A reverse mortgage is a mortgage you can secure when you’re 62 years or older so you can stay in your home as you age. The Federal Trade Commission explains it as turning your equity into cash without having to sell your home. But the FTC warns they can be tricky so you need to do your research. Here’s more about the dangers of reverse mortgages.
You don’t usually have to pay back a reverse mortgage until after you die, but at what real cost?
Heather Kirson, an elder law attorney based in Florida, says, “I’ve had quite a few children come to my office crying saying ‘how did I get named in this foreclosure lawsuit when it was my mother’s reverse mortgage?’”
Kirson said in many cases when you die your property becomes your heirs and they will be named in the foreclosure, and most of them have no idea. Senior citizens also may not realize they have to keep paying for the upkeep of the home. In addition, if you’re married and only one name is on the mortgage that could be trouble for your spouse.
“If you’re out of the house for a year, then the reverse mortgage gets to foreclose on the house,” said Kirson.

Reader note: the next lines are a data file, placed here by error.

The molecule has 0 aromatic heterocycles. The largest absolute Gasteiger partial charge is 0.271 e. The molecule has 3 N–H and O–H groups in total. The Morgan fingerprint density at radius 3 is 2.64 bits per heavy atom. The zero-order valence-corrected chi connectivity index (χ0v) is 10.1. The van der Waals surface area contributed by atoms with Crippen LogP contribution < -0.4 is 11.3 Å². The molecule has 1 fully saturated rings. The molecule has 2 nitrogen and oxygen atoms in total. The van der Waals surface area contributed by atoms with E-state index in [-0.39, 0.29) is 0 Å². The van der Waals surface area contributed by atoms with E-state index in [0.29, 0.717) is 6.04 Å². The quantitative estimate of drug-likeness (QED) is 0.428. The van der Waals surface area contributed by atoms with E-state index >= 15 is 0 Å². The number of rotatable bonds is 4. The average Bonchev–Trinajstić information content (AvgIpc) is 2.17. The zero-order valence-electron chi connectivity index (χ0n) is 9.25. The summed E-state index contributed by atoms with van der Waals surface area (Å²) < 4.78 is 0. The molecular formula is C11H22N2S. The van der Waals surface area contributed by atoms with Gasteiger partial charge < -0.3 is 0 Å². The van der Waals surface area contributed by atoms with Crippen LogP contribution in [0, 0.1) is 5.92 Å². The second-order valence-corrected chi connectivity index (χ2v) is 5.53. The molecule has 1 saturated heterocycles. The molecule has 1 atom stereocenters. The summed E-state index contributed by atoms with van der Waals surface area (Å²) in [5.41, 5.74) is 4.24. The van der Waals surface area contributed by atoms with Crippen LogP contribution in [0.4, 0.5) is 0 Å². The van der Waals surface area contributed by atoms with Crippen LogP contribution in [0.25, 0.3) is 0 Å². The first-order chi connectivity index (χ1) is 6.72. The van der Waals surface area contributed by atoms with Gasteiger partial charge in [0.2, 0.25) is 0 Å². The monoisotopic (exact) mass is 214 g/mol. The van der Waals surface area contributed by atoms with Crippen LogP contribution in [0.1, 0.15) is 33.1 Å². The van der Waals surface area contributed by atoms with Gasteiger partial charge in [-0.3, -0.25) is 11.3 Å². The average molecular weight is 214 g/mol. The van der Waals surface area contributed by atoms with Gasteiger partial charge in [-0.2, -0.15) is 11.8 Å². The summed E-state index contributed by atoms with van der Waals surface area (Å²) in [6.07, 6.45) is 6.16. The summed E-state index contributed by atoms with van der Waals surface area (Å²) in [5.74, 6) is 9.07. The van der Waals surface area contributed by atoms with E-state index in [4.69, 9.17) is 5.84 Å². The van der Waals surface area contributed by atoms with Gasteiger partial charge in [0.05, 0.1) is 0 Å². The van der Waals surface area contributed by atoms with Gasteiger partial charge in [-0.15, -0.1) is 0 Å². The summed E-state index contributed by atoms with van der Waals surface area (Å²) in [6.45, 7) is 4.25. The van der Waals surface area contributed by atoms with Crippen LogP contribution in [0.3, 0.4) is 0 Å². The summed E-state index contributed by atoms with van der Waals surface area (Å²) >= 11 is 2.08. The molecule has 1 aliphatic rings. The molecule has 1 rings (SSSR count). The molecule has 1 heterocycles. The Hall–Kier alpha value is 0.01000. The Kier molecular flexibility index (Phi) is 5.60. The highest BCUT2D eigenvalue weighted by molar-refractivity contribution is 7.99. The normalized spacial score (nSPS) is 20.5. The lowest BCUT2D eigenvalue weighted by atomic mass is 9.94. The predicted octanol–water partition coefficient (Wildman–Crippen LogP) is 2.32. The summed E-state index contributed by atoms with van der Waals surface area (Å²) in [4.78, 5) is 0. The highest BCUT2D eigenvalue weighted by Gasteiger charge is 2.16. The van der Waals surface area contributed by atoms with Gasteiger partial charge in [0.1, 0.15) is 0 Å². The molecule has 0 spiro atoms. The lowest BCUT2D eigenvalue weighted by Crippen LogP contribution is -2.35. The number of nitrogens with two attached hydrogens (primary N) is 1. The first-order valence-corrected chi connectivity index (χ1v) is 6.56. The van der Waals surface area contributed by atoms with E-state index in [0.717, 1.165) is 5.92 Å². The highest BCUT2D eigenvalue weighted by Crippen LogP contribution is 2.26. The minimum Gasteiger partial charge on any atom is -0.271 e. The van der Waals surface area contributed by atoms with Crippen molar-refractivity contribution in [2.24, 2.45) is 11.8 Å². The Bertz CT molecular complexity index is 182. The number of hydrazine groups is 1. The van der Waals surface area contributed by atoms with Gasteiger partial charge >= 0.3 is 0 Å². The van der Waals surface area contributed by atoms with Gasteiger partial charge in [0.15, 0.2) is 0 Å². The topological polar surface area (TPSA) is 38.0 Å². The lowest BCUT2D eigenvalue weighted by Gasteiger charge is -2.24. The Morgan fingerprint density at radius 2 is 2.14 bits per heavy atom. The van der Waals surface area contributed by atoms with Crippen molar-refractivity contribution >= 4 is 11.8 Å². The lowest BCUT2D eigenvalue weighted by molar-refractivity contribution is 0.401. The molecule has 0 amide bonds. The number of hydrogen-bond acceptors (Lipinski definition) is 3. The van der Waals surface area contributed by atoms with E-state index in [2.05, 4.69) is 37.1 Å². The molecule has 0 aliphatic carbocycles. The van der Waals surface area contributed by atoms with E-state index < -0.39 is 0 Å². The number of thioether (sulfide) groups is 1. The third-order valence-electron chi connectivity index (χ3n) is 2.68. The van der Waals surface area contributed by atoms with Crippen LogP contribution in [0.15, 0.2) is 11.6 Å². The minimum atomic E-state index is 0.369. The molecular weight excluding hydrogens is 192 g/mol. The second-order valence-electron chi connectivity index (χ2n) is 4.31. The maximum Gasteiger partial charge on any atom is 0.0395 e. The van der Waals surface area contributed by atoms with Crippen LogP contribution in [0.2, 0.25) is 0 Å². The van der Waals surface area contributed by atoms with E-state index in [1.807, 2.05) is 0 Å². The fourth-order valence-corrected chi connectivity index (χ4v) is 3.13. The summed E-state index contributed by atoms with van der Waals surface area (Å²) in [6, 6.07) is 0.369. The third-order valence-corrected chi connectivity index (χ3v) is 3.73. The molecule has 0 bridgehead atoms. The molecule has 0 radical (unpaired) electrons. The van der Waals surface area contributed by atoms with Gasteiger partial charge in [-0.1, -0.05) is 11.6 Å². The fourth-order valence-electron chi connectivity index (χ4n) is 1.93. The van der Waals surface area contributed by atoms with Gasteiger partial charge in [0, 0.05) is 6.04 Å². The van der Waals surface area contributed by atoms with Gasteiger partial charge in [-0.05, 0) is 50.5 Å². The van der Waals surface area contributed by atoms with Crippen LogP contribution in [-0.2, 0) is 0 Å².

Another danger is the reverse mortgage may not be enough. For example, around-the-clock at-home care can cost up to $12,000 a month. Although there are dangers, it may still be right for you.
Kirson said, “It would be a choice if someone is adamant about staying home and they had a family caregiver I would recommend that if we could pull enough equity out.”
Kirson said some other options include Medicaid programs to help pay for nursing home care, and there are waiver programs through Medicaid that help pay for assisted living and home care. Also, under these rules you’re allowed to keep your home and can leave it to your children or spouse.
If you have more assets you can speak with your elder care attorney to develop a plan and protect those assets. In some states you can pay a family member to be your caregiver.
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